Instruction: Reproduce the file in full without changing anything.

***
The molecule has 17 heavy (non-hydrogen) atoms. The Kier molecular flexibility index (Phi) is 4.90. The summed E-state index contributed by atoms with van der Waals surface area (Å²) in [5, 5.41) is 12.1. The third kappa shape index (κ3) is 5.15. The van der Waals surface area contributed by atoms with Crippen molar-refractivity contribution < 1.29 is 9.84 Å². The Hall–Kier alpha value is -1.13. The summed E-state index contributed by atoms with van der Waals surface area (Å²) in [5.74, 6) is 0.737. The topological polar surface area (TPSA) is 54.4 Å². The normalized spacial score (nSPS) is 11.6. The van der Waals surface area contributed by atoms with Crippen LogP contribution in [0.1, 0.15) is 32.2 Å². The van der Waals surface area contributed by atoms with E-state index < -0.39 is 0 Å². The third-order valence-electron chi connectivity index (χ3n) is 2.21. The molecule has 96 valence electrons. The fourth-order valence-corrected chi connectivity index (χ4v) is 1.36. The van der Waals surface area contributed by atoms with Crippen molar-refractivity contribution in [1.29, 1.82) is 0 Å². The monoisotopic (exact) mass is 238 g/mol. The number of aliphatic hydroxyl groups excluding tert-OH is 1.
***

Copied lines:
The molecule has 17 heavy (non-hydrogen) atoms. The Kier molecular flexibility index (Phi) is 4.90. The summed E-state index contributed by atoms with van der Waals surface area (Å²) in [5, 5.41) is 12.1. The third kappa shape index (κ3) is 5.15. The van der Waals surface area contributed by atoms with Crippen molar-refractivity contribution < 1.29 is 9.84 Å². The Hall–Kier alpha value is -1.13. The summed E-state index contributed by atoms with van der Waals surface area (Å²) in [5.74, 6) is 0.737. The topological polar surface area (TPSA) is 54.4 Å². The normalized spacial score (nSPS) is 11.6. The van der Waals surface area contributed by atoms with Crippen LogP contribution in [0.1, 0.15) is 32.2 Å². The van der Waals surface area contributed by atoms with E-state index < -0.39 is 0 Å². The third-order valence-electron chi connectivity index (χ3n) is 2.21. The molecule has 96 valence electrons. The fourth-order valence-corrected chi connectivity index (χ4v) is 1.36. The van der Waals surface area contributed by atoms with Crippen molar-refractivity contribution in [1.29, 1.82) is 0 Å². The monoisotopic (exact) mass is 238 g/mol. The number of aliphatic hydroxyl groups excluding tert-OH is 1.